United Kingdom Justin Brierley knows a thing or two about miracles: But, as you probably guessed, it's not Christian radio as you'd imagine it. Already this year on his British program Unbelievable? Other past episodes include illusionist Derren Brown questioning the veracity of miracle accounts, given the susceptibility of the mind to be tricked, and perhaps the most famous atheist in the world Richard Dawkins laying into the "capriciously malevolent bully" God of the Old Testament.
There's no catch, either. Unbelievers aren't brought onto the show to be harangued or interrupted. They're given equal time to the Christians they're debating and Brierley acts as an impartial moderator. If you were flicking through channels in the car, you might not guess you were listening to a station called Premier Christian Radio.
So why does Brierley do it? Well, he says his station does a "great job of talking to Christians about Christian things", but he wanted to burst the bubble. That's why for the past 11 years, Brierley has been inviting people onto the air to hear why they don't believe, putting them into conversations with leading Christian thinkers like philosopher William Lane Craig, New Testament scholar NT Wright and Oxford mathematician John Lennox.
It wasn't just atheists that he had to win over Brierley says many Christians appreciate having a show which deals with questions they themselves might have had and which helps them navigate their own interactions with nonbelievers. But he frankly admits that not everyone liked the idea. He could see their point — you don't tend to tune into Christian radio to have your cherished beliefs challenged. But he says it's not like you can avoid scepticism in a digital world.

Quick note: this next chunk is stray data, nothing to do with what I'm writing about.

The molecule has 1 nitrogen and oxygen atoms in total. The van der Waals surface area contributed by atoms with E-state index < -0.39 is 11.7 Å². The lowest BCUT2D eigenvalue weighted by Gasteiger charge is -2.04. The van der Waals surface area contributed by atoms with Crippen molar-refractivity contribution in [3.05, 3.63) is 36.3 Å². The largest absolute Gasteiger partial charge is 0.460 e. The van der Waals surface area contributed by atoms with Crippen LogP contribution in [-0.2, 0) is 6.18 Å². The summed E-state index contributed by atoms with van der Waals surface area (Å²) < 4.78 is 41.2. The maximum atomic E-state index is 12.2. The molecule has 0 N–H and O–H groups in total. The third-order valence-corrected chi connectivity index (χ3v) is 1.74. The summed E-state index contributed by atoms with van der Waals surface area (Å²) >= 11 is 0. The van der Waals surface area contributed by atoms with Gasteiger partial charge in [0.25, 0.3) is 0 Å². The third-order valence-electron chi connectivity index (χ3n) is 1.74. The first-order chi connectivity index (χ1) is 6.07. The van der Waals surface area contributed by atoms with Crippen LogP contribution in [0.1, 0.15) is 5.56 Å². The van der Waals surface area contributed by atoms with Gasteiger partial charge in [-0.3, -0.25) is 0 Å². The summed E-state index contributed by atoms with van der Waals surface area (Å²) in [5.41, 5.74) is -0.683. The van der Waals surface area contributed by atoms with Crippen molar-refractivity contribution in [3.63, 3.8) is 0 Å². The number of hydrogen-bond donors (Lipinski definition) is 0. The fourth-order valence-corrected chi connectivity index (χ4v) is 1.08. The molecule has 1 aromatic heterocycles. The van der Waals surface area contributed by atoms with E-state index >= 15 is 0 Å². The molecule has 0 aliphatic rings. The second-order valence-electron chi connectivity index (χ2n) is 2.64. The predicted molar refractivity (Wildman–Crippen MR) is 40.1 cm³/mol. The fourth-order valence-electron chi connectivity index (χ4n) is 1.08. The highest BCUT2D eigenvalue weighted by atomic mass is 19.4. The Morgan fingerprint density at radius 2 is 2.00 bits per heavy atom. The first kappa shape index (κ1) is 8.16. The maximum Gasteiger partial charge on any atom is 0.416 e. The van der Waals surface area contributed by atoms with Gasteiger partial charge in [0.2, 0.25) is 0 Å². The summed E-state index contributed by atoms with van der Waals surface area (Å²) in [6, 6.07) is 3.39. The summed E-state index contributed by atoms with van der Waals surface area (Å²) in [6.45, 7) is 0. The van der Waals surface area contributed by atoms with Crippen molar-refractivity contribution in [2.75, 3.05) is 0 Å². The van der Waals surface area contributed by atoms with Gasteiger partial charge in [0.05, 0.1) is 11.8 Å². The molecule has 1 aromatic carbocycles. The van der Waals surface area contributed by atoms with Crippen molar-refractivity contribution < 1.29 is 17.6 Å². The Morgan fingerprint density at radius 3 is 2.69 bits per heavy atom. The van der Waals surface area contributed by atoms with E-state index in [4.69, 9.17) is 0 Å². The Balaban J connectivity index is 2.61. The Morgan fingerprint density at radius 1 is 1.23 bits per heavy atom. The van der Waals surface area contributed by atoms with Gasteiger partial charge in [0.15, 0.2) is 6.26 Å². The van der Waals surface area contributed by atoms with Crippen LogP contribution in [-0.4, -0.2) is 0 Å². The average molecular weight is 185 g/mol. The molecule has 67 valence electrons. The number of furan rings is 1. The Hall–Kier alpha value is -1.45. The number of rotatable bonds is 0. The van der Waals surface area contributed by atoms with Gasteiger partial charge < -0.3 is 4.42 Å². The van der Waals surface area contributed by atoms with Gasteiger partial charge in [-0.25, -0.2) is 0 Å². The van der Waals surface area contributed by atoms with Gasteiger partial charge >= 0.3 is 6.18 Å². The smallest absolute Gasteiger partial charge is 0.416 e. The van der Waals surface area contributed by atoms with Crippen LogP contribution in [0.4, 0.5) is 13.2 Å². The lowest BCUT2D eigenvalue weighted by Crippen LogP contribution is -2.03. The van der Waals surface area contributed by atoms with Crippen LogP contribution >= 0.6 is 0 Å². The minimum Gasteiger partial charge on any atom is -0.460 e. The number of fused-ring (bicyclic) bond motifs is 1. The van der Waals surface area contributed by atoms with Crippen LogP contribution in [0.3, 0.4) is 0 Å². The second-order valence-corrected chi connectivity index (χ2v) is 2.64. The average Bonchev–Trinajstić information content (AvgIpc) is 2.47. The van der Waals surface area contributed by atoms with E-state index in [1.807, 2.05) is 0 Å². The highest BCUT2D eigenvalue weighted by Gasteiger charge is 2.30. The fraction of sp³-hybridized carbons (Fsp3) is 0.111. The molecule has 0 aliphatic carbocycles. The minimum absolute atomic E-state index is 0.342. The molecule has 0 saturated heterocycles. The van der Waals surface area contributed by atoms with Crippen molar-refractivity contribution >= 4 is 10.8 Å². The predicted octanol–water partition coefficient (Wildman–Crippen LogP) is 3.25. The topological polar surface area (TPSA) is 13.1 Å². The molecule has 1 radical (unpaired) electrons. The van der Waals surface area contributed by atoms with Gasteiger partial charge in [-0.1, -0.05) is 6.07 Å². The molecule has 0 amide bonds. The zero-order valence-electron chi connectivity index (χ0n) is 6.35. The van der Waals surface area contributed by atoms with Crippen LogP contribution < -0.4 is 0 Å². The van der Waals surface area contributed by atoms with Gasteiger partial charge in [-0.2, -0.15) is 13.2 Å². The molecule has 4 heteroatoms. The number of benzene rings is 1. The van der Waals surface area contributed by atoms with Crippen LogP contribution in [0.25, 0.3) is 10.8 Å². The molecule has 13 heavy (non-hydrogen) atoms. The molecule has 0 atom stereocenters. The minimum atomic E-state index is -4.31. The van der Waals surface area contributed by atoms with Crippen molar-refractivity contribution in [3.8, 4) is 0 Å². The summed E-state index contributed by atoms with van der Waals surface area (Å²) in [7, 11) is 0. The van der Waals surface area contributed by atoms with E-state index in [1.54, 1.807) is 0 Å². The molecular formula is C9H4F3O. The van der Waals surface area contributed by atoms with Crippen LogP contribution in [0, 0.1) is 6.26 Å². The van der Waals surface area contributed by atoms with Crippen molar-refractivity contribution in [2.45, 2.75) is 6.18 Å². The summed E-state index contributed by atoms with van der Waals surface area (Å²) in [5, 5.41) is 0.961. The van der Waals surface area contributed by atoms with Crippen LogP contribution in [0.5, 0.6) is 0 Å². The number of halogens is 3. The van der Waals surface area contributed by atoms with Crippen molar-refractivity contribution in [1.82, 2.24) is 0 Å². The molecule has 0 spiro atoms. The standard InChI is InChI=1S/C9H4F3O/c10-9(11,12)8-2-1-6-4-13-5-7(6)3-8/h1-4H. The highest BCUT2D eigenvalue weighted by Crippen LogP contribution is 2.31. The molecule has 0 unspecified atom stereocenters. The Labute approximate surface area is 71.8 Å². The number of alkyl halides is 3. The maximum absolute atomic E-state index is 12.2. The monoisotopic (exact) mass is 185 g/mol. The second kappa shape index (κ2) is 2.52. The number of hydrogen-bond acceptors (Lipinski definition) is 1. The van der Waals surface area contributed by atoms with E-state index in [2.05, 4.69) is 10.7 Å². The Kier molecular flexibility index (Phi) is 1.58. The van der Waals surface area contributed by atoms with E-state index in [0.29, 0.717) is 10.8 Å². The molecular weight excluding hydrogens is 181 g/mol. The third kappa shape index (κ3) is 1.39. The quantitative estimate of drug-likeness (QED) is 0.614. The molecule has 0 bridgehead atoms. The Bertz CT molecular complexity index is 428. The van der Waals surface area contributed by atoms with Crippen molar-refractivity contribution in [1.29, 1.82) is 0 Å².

A lesson in how to get along with each other Brierley doesn't shy away from the fact that he'd love it if people converted after listening to his program. But he also says simply improving the tone of the faith debate is its own reward. Brierley says he thinks the conversation has improved since then, with many atheists he encounters keen to disassociate themselves from the new atheism movement.
He says we live in an age where "we tend to dehumanise people" who disagree with us, but just getting people of different beliefs into the same room for a chat makes them realise they're not talking to the enemy. Both parties were excellent in defending their positions!
Simply put, he says he felt the presence and love of God. But he was aware this subjective experience wasn't going to convince anyone else, which is why he looked towards apologetics — basically, a wonky word for the rational defence of Christianity.
I'm just saying I don't see how that worldview makes sense of the world as I see it," he said. Atheists have an answer for all of these arguments, of course, which is why his show will never be short of things to debate.
First posted August 09,